First Published in 1998. Routledge is an imprint of Taylor & Francis, an informa company.
Table of Contents
xiii Volume Introduction
2 What Is Equality?
Clara Mortenson Beyer
3 Are Women's Clubs "Used" by Bolshevists?
7 The Unfemale Feminine
10 Feminism and the Economic Independence of Woman
Guion Griffis Johnson
13 The Collapse of Feminism
Reginald F. Rynd
21 Seven Deadly Sins of Woman in Business
Anne W. Armstrong
30 The Problem of Women in Industry
Ethel M. Johnson
35 Equality of Woman with Man:
A Myth—A Challenge to Feminism
44 Feminism Destructive of Woman's Happiness
Gina Lombroso Ferrero
52 Second Thoughts on Feminism
53 Feminism and Jane Smith
63 The Enfranchisement of the Girl of Twenty-one
Anthony M. Ludovici
70 Public Opinion—Women in Industry
Margaret G. Bondfield
73 Woman's Morality in Transition
81 Woman's Encroachment on Man's Domain
Evils of Woman's Revolt Against the Old Standards
Hugh L. McMenamin
John Leonard Cole
This Two-Headed Monster—The Family
Henry R. Carey
Common Problems of Professional Women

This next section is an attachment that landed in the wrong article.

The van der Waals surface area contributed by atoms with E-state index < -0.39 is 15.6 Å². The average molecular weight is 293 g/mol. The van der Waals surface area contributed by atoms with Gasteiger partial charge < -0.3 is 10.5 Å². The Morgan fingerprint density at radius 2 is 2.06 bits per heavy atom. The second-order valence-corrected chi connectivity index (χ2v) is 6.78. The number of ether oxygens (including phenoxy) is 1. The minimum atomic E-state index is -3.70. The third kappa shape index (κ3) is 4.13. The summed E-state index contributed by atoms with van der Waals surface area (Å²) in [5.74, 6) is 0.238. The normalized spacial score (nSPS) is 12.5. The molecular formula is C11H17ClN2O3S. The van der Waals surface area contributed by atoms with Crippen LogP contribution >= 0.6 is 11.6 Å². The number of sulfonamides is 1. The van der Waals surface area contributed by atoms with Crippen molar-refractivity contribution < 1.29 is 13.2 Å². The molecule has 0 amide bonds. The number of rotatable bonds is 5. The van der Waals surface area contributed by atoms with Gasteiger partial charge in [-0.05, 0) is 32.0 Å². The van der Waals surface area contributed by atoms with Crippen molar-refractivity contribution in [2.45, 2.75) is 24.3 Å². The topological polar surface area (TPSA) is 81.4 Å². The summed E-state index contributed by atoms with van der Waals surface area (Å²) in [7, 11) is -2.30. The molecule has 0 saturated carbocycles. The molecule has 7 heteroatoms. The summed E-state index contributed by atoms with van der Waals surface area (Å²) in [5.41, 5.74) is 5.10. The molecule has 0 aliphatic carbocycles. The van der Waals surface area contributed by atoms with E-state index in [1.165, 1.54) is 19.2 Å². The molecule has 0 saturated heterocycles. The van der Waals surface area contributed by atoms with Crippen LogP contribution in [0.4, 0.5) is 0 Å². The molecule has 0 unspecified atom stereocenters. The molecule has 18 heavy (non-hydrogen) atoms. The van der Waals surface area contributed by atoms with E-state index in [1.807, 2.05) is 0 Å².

Ruby A. Black
Ruth Allison Hudnut
Chivalry and Labor Laws
Cocksure Women and Hensure Men
Emotional Handicaps of the Professional Woman
Eleanor B. Saunders
What More Do Women Want?
Are Ten Too Many?
A Word to Women
Albert Jay Nock
Is Feminism Decadent?
Bernard Acworth and Muriel Kirkpatrick
A Woman's Invasion of a Famous Public School
and How Men Endured It
The Disadvantages of Women's Rights
Nirgidma de Torhout
The Cultural Background of the American Woman
Ernest R. Groves
Deterrents to Parenthood
An Objective View?
Trend of National Intelligence
American Woman's Dilemma
Should Mothers Work?
Irene M. Josselyn and Ruth Schley Goldman
Social Psychological Correlates of Upward Social Mobility
Among Unmarried Career Women
My Great-Grandmothers Were Happy
The Passage Through College
Mervin B. Freedman
276 Women, Husbands and History
Adlai E. Stevenson
285 The Found Generation
301 Table of Traits Assigned to Male and Female
Orville G. Brim Jr.
303 A Rousing Club Fight
Angela Howard-Zophy, Associate Professor of History and Women's Studies at the University of Houston Clear Lake, is editor of the award-winning Handbook of American Women's History (Garland, 1990). She holds a Ph.D. degree in history from Ohio State University, and is the editor of the Garland series: The Development of American Feminism well as Directories of Minority Women, and is the author of numerous articles, book chapters, and essays.
Sasha Rana Adams Tarrant assisted editorially with the revised edition of the Handbook of American Women's History, as well as contributed the entry on antifeminism to the volume. She holds B.A. and M.A. degrees in history from the University of Houston Clear Lake, and is currently completing her doctorate in U.S. and women's history at Texas A. & M. University.